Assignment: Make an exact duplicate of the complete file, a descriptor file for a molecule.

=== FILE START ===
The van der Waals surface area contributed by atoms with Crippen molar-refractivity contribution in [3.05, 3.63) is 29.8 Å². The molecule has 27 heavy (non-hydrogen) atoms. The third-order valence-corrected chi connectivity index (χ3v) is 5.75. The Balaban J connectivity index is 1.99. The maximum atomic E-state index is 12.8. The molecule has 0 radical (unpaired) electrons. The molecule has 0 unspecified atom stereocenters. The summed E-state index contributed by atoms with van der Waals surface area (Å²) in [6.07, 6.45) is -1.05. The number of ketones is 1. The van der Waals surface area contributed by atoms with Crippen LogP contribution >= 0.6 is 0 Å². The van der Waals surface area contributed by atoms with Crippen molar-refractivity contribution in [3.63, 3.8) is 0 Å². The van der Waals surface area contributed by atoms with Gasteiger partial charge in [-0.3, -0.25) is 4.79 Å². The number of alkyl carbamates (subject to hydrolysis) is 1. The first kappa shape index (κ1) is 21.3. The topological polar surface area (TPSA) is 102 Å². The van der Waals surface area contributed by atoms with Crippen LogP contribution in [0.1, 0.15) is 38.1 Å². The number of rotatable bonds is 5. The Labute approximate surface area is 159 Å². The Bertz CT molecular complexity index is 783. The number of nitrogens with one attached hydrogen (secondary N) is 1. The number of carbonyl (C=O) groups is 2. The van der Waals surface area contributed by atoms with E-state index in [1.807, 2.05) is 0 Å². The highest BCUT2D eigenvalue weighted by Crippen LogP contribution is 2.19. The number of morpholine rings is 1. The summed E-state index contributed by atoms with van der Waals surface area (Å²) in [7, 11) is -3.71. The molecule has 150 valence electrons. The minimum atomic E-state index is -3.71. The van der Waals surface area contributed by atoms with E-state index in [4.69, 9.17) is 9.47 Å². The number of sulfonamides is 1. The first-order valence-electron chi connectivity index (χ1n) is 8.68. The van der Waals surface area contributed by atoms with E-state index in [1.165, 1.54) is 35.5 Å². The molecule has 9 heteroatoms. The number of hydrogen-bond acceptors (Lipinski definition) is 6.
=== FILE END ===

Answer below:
The van der Waals surface area contributed by atoms with Crippen molar-refractivity contribution in [3.05, 3.63) is 29.8 Å². The molecule has 27 heavy (non-hydrogen) atoms. The third-order valence-corrected chi connectivity index (χ3v) is 5.75. The Balaban J connectivity index is 1.99. The maximum atomic E-state index is 12.8. The molecule has 0 radical (unpaired) electrons. The molecule has 0 unspecified atom stereocenters. The summed E-state index contributed by atoms with van der Waals surface area (Å²) in [6.07, 6.45) is -1.05. The number of ketones is 1. The van der Waals surface area contributed by atoms with Crippen LogP contribution >= 0.6 is 0 Å². The van der Waals surface area contributed by atoms with Crippen molar-refractivity contribution in [3.63, 3.8) is 0 Å². The van der Waals surface area contributed by atoms with Gasteiger partial charge in [-0.3, -0.25) is 4.79 Å². The number of alkyl carbamates (subject to hydrolysis) is 1. The first kappa shape index (κ1) is 21.3. The topological polar surface area (TPSA) is 102 Å². The van der Waals surface area contributed by atoms with Crippen LogP contribution in [0.1, 0.15) is 38.1 Å². The number of rotatable bonds is 5. The Labute approximate surface area is 159 Å². The Bertz CT molecular complexity index is 783. The number of nitrogens with one attached hydrogen (secondary N) is 1. The number of carbonyl (C=O) groups is 2. The van der Waals surface area contributed by atoms with E-state index in [1.807, 2.05) is 0 Å². The highest BCUT2D eigenvalue weighted by Crippen LogP contribution is 2.19. The number of morpholine rings is 1. The summed E-state index contributed by atoms with van der Waals surface area (Å²) in [7, 11) is -3.71. The molecule has 150 valence electrons. The minimum atomic E-state index is -3.71. The van der Waals surface area contributed by atoms with E-state index in [4.69, 9.17) is 9.47 Å². The number of sulfonamides is 1. The first-order valence-electron chi connectivity index (χ1n) is 8.68. The van der Waals surface area contributed by atoms with E-state index in [1.165, 1.54) is 35.5 Å². The molecule has 9 heteroatoms. The number of hydrogen-bond acceptors (Lipinski definition) is 6.